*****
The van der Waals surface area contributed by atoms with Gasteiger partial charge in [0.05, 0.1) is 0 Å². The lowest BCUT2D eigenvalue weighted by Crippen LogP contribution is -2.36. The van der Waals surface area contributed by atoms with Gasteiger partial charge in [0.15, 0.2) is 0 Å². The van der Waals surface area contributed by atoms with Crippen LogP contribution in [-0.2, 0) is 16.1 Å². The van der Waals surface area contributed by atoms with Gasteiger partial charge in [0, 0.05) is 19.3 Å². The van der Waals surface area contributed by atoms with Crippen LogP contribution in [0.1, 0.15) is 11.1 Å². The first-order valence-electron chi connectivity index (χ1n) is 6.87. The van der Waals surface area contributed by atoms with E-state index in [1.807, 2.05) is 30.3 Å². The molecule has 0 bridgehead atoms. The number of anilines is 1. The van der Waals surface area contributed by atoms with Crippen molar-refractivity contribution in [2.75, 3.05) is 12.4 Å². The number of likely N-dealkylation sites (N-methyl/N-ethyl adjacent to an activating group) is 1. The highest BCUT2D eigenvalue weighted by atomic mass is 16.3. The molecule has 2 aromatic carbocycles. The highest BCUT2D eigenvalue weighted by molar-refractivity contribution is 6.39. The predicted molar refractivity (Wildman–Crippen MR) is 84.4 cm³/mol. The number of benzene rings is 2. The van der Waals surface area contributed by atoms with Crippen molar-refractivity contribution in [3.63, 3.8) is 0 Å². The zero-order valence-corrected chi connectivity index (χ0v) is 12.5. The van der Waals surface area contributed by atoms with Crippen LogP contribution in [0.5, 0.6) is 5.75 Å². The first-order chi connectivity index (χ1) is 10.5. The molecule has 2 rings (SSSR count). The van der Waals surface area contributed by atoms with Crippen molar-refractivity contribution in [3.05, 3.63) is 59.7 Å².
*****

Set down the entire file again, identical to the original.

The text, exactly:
The van der Waals surface area contributed by atoms with Gasteiger partial charge in [0.05, 0.1) is 0 Å². The lowest BCUT2D eigenvalue weighted by Crippen LogP contribution is -2.36. The van der Waals surface area contributed by atoms with Gasteiger partial charge in [0.15, 0.2) is 0 Å². The van der Waals surface area contributed by atoms with Crippen LogP contribution in [-0.2, 0) is 16.1 Å². The van der Waals surface area contributed by atoms with Gasteiger partial charge in [0, 0.05) is 19.3 Å². The van der Waals surface area contributed by atoms with Crippen LogP contribution in [0.1, 0.15) is 11.1 Å². The first-order valence-electron chi connectivity index (χ1n) is 6.87. The van der Waals surface area contributed by atoms with E-state index in [1.807, 2.05) is 30.3 Å². The molecule has 0 bridgehead atoms. The number of anilines is 1. The van der Waals surface area contributed by atoms with Crippen molar-refractivity contribution in [2.75, 3.05) is 12.4 Å². The number of likely N-dealkylation sites (N-methyl/N-ethyl adjacent to an activating group) is 1. The highest BCUT2D eigenvalue weighted by atomic mass is 16.3. The molecule has 2 aromatic carbocycles. The highest BCUT2D eigenvalue weighted by molar-refractivity contribution is 6.39. The predicted molar refractivity (Wildman–Crippen MR) is 84.4 cm³/mol. The number of benzene rings is 2. The van der Waals surface area contributed by atoms with Crippen molar-refractivity contribution in [3.63, 3.8) is 0 Å². The zero-order valence-corrected chi connectivity index (χ0v) is 12.5. The van der Waals surface area contributed by atoms with Crippen LogP contribution in [0.5, 0.6) is 5.75 Å². The first-order chi connectivity index (χ1) is 10.5. The molecule has 2 rings (SSSR count). The van der Waals surface area contributed by atoms with Crippen molar-refractivity contribution in [3.05, 3.63) is 59.7 Å².